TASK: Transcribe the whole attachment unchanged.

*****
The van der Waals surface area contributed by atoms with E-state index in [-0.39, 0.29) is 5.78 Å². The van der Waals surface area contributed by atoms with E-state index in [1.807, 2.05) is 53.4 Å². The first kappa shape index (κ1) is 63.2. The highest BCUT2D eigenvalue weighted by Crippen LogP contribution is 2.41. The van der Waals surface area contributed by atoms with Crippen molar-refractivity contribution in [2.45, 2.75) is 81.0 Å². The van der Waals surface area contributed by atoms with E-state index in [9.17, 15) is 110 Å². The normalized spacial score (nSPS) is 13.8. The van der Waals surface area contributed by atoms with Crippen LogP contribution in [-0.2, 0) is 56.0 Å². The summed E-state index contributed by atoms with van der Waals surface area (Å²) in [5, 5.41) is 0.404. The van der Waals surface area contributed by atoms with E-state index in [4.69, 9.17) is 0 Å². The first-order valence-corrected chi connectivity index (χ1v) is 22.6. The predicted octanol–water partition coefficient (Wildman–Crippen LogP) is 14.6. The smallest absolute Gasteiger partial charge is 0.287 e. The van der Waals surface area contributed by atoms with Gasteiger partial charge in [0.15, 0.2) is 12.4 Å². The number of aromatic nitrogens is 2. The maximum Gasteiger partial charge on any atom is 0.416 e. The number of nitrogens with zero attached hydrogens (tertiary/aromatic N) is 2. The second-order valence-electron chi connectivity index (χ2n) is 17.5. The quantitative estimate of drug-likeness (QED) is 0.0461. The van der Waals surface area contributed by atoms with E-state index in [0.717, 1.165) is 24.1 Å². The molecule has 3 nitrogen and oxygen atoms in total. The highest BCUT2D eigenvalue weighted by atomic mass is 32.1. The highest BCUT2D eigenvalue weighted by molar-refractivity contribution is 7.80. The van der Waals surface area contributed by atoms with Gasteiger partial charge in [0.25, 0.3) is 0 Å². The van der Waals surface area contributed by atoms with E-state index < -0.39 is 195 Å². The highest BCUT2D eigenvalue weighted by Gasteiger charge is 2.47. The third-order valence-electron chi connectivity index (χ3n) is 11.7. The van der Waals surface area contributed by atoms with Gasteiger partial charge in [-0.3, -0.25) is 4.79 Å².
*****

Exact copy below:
The van der Waals surface area contributed by atoms with E-state index in [-0.39, 0.29) is 5.78 Å². The van der Waals surface area contributed by atoms with E-state index in [1.807, 2.05) is 53.4 Å². The first kappa shape index (κ1) is 63.2. The highest BCUT2D eigenvalue weighted by Crippen LogP contribution is 2.41. The van der Waals surface area contributed by atoms with Crippen molar-refractivity contribution in [2.45, 2.75) is 81.0 Å². The van der Waals surface area contributed by atoms with E-state index in [9.17, 15) is 110 Å². The normalized spacial score (nSPS) is 13.8. The van der Waals surface area contributed by atoms with Crippen LogP contribution in [-0.2, 0) is 56.0 Å². The summed E-state index contributed by atoms with van der Waals surface area (Å²) in [5, 5.41) is 0.404. The van der Waals surface area contributed by atoms with E-state index in [4.69, 9.17) is 0 Å². The first-order valence-corrected chi connectivity index (χ1v) is 22.6. The predicted octanol–water partition coefficient (Wildman–Crippen LogP) is 14.6. The smallest absolute Gasteiger partial charge is 0.287 e. The van der Waals surface area contributed by atoms with Gasteiger partial charge in [0.15, 0.2) is 12.4 Å². The number of aromatic nitrogens is 2. The maximum Gasteiger partial charge on any atom is 0.416 e. The number of nitrogens with zero attached hydrogens (tertiary/aromatic N) is 2. The second-order valence-electron chi connectivity index (χ2n) is 17.5. The quantitative estimate of drug-likeness (QED) is 0.0461. The van der Waals surface area contributed by atoms with E-state index in [0.717, 1.165) is 24.1 Å². The molecule has 3 nitrogen and oxygen atoms in total. The highest BCUT2D eigenvalue weighted by atomic mass is 32.1. The highest BCUT2D eigenvalue weighted by molar-refractivity contribution is 7.80. The van der Waals surface area contributed by atoms with Gasteiger partial charge in [0.25, 0.3) is 0 Å². The van der Waals surface area contributed by atoms with E-state index < -0.39 is 195 Å². The highest BCUT2D eigenvalue weighted by Gasteiger charge is 2.47. The third-order valence-electron chi connectivity index (χ3n) is 11.7. The van der Waals surface area contributed by atoms with Gasteiger partial charge in [-0.3, -0.25) is 4.79 Å².